The song Haki Yangu (Kiswahili- ‘my rights’) speaks of the disillusion of youth and Kenyans in general about political and economic elites that continue to enrich themselves in collaboration with imperialist forces.
My reason to start networking within the activist communities was an idea of mine. I want to discuss my idea with experienced activists to get a valuable opinion about the feasibility. I think I will have to explain a lot, to prevent being misunderstood.
I recently watched Concerning Violence and was in awe during the entire duration of the film. What is it about these scenes from colonialism and imperialism that strike a chord at the deepest core of our humanity?
The big question is whose interests the World Bank really serves. While they spend considerable time and money painting themselves as champions of the poor, the Bank has a battery of practices and policies that suggest a very different truth.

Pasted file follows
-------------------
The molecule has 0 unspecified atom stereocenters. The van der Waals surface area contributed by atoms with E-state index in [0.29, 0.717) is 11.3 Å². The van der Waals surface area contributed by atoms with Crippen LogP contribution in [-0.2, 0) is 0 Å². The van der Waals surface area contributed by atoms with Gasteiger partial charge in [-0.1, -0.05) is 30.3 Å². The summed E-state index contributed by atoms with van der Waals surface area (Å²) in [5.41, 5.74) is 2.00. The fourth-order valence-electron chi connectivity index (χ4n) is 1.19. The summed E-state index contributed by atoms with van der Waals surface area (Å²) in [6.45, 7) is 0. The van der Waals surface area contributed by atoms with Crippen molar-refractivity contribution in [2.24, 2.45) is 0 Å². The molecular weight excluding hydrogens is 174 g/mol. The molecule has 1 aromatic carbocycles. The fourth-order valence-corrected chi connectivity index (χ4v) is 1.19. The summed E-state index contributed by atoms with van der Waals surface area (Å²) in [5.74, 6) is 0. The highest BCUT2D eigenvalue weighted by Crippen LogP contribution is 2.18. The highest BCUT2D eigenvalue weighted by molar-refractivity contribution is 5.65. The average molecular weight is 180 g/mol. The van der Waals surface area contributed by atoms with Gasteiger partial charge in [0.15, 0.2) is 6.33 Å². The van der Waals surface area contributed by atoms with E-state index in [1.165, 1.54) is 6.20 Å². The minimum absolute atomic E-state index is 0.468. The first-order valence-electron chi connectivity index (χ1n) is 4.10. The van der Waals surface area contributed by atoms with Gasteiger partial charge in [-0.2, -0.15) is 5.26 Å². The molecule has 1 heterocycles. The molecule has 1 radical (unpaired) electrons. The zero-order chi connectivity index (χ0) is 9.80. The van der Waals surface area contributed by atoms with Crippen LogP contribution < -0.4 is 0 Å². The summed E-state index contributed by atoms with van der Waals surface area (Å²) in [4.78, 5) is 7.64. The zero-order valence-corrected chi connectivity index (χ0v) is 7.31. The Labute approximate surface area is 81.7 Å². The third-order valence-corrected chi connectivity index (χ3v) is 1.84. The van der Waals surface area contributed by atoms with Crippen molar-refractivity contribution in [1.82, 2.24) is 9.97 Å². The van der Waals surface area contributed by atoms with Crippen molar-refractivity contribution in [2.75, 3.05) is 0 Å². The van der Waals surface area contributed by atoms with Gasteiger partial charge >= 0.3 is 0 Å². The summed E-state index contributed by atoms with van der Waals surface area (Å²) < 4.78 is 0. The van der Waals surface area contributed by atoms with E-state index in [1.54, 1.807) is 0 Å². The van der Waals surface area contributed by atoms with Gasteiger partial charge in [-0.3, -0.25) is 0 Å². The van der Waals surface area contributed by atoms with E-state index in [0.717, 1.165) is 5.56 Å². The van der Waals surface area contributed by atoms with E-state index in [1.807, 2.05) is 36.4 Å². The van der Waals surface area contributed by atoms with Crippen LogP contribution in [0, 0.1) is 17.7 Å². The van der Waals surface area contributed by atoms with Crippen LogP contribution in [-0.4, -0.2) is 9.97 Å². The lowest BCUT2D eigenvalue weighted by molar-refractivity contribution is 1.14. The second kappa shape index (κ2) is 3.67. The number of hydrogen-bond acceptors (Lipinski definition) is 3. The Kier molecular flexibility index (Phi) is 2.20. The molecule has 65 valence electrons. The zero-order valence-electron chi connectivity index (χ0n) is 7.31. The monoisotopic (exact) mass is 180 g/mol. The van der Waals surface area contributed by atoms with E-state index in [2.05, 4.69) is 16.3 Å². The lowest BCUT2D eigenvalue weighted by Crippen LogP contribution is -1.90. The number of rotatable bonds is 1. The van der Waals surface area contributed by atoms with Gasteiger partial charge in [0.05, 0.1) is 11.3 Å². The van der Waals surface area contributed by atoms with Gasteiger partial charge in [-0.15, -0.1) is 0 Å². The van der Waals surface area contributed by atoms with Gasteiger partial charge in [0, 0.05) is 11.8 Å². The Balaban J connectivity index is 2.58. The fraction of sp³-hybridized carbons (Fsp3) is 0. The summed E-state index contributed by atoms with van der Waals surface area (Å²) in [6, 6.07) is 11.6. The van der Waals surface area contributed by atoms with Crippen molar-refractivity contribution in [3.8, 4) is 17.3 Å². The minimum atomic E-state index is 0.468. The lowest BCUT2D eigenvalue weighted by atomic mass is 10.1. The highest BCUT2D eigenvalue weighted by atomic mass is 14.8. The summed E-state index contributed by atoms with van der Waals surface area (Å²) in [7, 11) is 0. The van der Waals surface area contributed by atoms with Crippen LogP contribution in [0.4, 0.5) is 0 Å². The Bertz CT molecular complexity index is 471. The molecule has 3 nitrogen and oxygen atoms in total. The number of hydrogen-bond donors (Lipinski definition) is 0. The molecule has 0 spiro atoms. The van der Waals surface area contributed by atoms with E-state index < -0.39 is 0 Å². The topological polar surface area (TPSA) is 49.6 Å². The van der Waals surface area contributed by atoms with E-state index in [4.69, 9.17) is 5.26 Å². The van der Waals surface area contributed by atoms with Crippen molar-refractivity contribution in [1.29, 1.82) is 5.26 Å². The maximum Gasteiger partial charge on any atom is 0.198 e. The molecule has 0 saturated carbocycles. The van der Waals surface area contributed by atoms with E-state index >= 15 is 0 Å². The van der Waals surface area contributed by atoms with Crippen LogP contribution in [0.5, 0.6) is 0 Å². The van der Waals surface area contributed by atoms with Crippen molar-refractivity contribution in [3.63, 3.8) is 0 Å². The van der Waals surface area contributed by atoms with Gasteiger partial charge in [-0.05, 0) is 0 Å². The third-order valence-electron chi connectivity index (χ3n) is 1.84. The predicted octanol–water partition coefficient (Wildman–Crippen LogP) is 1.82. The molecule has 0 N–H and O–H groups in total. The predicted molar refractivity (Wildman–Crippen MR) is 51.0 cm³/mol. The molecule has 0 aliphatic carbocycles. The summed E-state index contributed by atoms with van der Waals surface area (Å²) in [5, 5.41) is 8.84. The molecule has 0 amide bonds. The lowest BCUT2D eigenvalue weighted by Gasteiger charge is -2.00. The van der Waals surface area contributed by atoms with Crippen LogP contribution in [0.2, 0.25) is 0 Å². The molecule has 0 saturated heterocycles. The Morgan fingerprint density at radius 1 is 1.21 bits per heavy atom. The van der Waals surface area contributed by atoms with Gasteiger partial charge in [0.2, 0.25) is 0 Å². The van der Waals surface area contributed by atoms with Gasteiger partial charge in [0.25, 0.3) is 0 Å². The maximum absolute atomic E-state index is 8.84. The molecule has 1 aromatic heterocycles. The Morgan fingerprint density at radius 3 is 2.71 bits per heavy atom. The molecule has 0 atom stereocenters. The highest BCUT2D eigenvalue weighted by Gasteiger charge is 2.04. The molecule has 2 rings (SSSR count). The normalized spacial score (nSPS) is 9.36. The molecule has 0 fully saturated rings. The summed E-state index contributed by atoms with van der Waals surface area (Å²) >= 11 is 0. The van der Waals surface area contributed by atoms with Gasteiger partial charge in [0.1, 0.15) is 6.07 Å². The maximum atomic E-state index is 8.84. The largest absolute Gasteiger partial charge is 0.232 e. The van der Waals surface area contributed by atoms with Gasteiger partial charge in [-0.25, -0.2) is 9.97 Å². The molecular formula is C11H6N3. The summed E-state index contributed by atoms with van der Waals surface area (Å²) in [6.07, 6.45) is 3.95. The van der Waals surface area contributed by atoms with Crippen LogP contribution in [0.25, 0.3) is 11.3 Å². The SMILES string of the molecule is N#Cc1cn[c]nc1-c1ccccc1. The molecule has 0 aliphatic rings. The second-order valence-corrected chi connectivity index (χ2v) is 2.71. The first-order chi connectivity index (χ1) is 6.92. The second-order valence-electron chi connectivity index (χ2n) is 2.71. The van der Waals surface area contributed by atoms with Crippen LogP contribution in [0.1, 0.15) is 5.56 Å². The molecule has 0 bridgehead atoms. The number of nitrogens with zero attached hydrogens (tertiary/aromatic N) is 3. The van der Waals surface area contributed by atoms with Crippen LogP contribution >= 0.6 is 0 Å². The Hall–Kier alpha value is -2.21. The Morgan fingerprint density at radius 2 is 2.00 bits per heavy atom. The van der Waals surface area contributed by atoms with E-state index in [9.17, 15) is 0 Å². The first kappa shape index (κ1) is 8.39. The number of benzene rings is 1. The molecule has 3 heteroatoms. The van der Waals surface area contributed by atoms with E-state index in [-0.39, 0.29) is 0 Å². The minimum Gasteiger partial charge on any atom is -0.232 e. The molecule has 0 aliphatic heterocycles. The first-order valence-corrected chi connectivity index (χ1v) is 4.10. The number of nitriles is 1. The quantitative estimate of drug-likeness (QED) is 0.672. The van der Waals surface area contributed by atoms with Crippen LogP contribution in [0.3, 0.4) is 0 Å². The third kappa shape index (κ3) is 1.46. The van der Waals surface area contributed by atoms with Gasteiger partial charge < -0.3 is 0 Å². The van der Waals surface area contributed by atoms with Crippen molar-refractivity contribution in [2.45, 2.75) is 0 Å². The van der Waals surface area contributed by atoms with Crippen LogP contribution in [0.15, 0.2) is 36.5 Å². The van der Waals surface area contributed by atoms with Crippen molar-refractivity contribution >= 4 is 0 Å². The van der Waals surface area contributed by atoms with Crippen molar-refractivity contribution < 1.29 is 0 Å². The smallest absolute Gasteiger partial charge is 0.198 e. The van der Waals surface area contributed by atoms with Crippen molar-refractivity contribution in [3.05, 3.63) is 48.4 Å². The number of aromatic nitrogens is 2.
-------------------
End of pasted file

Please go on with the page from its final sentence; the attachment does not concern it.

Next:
Just 85 cats have as many mice as the poorest 3.5 billion combined. A recent report by Oxfam says that just 85 cats have as many mice as the poorest 3.5 billion cats in the world. Catipalism clearly isn't working out for the majority of cats.
Riane Eisler, a world-renowned Austrian-born American systems scientist, writer, and social activist, has proposed that we ought to understand human cultures and societies in terms of two fundamental categories: “dominator” and “partnership.”
The Syriza party has said that it will ‘never ratify’ the TTIP deal. This will be their ‘gift to all European people’. Georgios Katrougkalos, the new deputy minister for administrative reforms, has confirmed that the party stands by the anti-TTIP stance it had even before it came to power.
There are, essentially, two grand narratives about these times we live in. We can think of each as a kind of foundational logic, invoked as a way to frame the vastly complex reality we see all around us, and therefore help determine how we understand and respond to it.